And why are you so sure that an involuntary intervention would necessarily have been unsuccessful? Apparently you did not need one since you sought treatment by yourself ultimately (?), but for people who can’t make that leap themselves, should society turn their back on them? My best friend’s daughter (17 years old) was placed in a mental hospital for three weeks very much against her will this last year and has made remarkable progress. What is it about the magical age 18 that means society should turn its back on treating people so incapacitated that they can’t seek treatment?

I am not advocating a return to abusive practices from the past or the Soviet Union. But perhaps in attempting to address former problematic issues the pendulum has swung too far in our society. To me it seems foolish to enshrine “age 18” as a cut-off for being able to intervene in peoples’ mental healthcare when serious conditions like schizophrenia typically don’t even manifest themselves until early adulthood. We need to look forward for a balanced approach to assist people incapacitated by mental illness.

I sought treatment after unhooking myself from my own belt. There was no rationality behind it. Just blind instinct to survive. It was a very close thing though.

Also, my depression had a strong element of paranoia to it. Being, to all intents and purposes, arrested for my illness would not have helped my mental state at all.

Ultimately psychiatry was of no help at all in dealing with my illness. Save for, arguably, the drugs. Psychiatry can’t deal with matters of faith. Indeed, it doesn’t even recognize faith exists. My loss of faith can be summed up by the Comedian: What happened to The American Dream? It came true. You’re looking at it.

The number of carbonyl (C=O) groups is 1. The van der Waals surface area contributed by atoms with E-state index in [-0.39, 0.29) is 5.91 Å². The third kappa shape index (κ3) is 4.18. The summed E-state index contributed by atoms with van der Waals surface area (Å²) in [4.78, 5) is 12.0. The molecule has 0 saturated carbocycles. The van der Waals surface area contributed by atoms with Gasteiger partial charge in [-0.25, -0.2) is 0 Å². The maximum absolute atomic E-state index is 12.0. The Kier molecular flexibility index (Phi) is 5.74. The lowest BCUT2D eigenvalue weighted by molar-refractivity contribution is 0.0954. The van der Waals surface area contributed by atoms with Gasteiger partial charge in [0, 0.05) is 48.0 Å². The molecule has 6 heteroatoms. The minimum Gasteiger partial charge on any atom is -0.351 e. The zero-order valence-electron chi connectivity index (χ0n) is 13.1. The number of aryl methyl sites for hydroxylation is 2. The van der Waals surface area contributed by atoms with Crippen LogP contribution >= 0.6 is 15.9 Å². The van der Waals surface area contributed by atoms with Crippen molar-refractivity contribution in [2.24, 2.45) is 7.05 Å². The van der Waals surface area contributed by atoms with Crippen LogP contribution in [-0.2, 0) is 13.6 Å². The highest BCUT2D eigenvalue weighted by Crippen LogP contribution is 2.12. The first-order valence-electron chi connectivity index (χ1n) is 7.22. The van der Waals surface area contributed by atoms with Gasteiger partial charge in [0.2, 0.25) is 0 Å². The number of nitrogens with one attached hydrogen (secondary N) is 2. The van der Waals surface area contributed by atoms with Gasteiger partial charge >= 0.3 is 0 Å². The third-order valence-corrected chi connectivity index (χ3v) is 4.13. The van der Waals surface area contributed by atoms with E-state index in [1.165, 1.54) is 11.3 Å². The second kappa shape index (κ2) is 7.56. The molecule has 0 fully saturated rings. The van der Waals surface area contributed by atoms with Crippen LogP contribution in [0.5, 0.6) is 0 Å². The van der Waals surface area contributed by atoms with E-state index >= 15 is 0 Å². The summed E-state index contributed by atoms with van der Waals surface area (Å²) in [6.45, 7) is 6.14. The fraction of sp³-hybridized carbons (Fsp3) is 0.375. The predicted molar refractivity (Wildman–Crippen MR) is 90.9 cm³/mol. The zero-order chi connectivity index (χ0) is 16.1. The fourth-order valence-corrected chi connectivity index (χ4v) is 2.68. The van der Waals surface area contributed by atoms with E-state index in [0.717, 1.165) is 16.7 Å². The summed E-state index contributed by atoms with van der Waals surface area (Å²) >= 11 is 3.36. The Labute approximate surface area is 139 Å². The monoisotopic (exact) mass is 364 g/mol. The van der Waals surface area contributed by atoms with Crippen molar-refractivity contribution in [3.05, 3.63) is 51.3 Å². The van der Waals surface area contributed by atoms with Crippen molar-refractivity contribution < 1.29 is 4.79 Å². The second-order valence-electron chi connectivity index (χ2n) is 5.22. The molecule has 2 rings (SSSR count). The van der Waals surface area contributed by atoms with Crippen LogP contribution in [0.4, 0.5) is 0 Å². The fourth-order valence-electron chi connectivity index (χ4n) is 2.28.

Finally, are you really proposing criminalizing mental Illness? Do you really want to hand that sort of power to the teahadis? Because don’t forget, the teahadis are in power in much of this country and you know they will not hesitate to use such a tool to quash dissent.

32 KerFuFFler  Nov 23, 2014 10:50:19am

re: #31 Romantic Heretic

Finally, are you really proposing criminalizing mental Illness? Do you really want to hand that sort of power to the teahadis? Because don’t forget, the teahadis are in power in much of this country and you know they will not hesitate to use such a tool to quash dissent.

I am not proposing criminalizing mental illness. But as it is, a lot of mentally ill people end up in jail instead of a hospital because it is cheaper to punish than to offer treatment. That to me seems more like criminalizing mental illness. A lot of the homeless also suffer from mental illness. Perhaps more psychiatric outreach at institutions that serve the homeless would be helpful. More programs along the lines of anger management group sessions but targeting other issues such as paranoia or depression might be helpful. Non-residential programs might feel less threatening even if they are mandated.

I tend to be skeptical of the value of simplistic age cutoffs. If a 17 year old can benefit from mandated treatment, why not a 24 year old? It should be rare, just not quite as impossible as it is now.